InteropNet is creating three IP networks. The main network will be a dual-stack IPv4/IPv6 network that will be available to exhibitors and show attendees. Scott Leibrand, content delivery network architect with LimeLight Networks, who has worked on several dual-stack IPv4/IPv6 networks, says, "Dual-stack networks just work and are totally transparent to the end user. Anything that is IPv6 goes over the IPv6 network; everything else goes IPv4. Turn it on and no one sees a difference." Since dual-stack is so seamless, InteropNet wanted to set up additional networks that attendees can use to see what happens with network translation and in a pure IPv6 world.

The other two IPv6 demonstration networks will be WLANs in an area designated for hands-on experimentation. One will be an IPv6 network with NAT64 to perform translation between IPv6 hosts and IPv4 networks. This will give you a taste for what it will be like to transition to IPv6. The other network in the same area will be IPv6 without NAT64--so a pure IPv6 network. On this network, you will be able to see some of the problems that hosts will have. For example, Microsoft Windows XP supports IPv6, but can only make queries via IPv4. If you have Windows XP computers in an IPv6-only network, they won't be able to resolve DNS addresses. You're going to have to pry your fingers off your Windows XP systems if you haven't already.

Talking with Liebrand and Van de Velde, it's not surprising when they say getting IPv6 running isn't hard if you understand IPv6 and have a plan to follow. The latter is the critical part--having a plan. I bet in a number of ways, IPv6 networking is going to be easier than you think. Getting up to speed on IPv6 and laying out migration plans is going to be a big focus area for Network Computing in the coming years. You can bet I will be checking out InteropNet's IPv6 features with whatever gear I can get my hands on. Hope you will, too.

Debug Windows 7 iSCSI boot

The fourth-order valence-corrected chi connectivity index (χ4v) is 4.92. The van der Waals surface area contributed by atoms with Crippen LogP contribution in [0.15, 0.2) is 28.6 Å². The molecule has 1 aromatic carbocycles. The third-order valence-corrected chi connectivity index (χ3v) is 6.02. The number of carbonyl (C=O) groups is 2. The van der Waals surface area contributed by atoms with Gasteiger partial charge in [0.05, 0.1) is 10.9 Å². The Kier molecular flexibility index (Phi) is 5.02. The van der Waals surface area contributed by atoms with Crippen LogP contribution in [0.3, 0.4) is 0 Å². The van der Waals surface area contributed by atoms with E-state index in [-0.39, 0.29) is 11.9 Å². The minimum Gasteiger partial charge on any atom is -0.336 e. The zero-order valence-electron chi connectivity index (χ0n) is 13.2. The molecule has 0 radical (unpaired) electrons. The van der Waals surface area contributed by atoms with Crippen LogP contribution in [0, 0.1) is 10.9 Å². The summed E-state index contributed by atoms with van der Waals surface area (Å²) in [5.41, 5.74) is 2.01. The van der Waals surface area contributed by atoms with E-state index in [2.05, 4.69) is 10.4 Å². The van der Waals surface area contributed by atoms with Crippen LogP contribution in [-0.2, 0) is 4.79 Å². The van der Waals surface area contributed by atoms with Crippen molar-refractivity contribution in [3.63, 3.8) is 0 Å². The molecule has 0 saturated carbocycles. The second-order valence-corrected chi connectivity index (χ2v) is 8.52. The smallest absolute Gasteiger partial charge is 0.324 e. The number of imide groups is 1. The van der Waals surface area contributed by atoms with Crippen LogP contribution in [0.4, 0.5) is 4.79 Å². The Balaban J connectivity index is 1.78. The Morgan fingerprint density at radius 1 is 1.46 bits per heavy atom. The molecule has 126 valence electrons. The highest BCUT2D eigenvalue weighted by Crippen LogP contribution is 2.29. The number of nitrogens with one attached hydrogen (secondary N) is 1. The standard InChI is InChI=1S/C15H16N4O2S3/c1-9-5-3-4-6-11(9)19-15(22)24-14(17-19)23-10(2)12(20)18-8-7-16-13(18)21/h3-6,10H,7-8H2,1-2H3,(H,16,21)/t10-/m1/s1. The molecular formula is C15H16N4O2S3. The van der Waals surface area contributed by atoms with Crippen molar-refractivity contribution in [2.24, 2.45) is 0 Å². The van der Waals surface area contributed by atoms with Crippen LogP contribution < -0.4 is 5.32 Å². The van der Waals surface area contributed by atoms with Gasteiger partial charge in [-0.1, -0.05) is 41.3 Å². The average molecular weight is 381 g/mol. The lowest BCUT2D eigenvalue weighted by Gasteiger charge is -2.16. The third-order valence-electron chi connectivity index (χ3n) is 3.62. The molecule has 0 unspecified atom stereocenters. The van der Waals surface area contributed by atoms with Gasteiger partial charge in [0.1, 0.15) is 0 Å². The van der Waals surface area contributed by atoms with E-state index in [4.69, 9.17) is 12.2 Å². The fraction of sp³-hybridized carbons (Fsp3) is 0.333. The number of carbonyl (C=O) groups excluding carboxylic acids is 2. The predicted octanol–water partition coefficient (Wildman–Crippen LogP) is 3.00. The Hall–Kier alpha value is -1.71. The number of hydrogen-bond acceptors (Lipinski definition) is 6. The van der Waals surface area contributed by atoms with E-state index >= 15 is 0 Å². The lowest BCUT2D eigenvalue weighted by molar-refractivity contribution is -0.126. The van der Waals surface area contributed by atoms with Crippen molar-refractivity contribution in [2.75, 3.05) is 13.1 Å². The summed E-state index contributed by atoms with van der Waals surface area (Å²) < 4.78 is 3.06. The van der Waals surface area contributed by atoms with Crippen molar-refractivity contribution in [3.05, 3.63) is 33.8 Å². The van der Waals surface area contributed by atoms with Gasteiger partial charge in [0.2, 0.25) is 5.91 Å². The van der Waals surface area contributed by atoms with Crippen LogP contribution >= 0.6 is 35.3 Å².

Having determined that, for a new target with syslinux mbr.bin added, gPXE or my Asus BIOS fails to return/continue to the next bootable device after PXE runs gPXE (Etherboot), I decided to try the "image copy" approach.  More pain ensued.

I installed Win7 to a SATA disk with a 16 GB partition.  I then transfer this image to my iSCSI target (ZFS volume).  The target is large enough to contain the 16 GB plus bootloader (0x200 bytes or so).

Windows starts booting via gPXE.  Unfortunately the boot process doesn't complete and I suspect incomplete iSCSI configuration to be the cause.  I did nothing special to configure windows 7 with the iSCSI target string like I did with Linux.

Tracing packets shows good progress up to a point, then the initiator/client disappears/goes offline.  I've also noticed the boot progress stall at points when the initiator spits out many TCP ReSeTs.

Ugh.  Do I really have to run msdbg?

Charles McDonald III sings Folgers Jingle

My cousin Charlie has a rich voice, not unlike Folgers coffee.  I bet he wins the Contest for their new Jingle.

XWiki Syntax Etymology

XWiki 1.0 syntax was inspired by both Radeox and TWiki.

Starting with XWiki Enterprise version 1.7 the default markup is XWiki Syntax v2.0.

Authors rationalized the XWiki markup by using at least double characters everywhere.  This resolved certain ambiguities, e.g. when there was a bold item starting a line and a bulleted list.  Resolving the ambiguities enabled a deterministic WYSIWYG editor.

XWiki Syntax v2.0 moves closer to the Creole 1.0 syntax which is becoming a standard for wiki syntax.  The Creole community has taken the time to analyze all the existing wiki syntaxes before deciding on symbols.  The choices made are thus very good.

The XWiki rendering engine is a superset wrapper around Wikimodel and Doxia and supports these popular Wiki syntaxes.

  • MediaWiki
  • Confluence
  • JSPWiki
  • Creole
  • TWiki
  • XWiki v1 & v2

Groovy Tutorial

Read and type in each example using a Groovy console or a Groovy web application like XWiki.

Getting Started

Differences From Java

Things to remember

Things to forget

New features added to Groovy not available in Java

  • closures
  • native syntax for lists and maps
  • GroovyMarkup and GPath support
  • native support for regular expressions
  • polymorphic iteration and powerful switch statement
  • dynamic and static typing is supported - so you can omit the type declarations on methods, fields and variables
  • you can embed expressions inside strings
  • lots of new helper methods added to the JDK
  • simpler syntax for writing beans for both properties and adding event listeners
  • safe navigation using the ?. operator, e.g. "variable?.field" and "variable?.method()" - no more nested ifs to check for null clogging up your code
Created by Administrator on 07/09/2013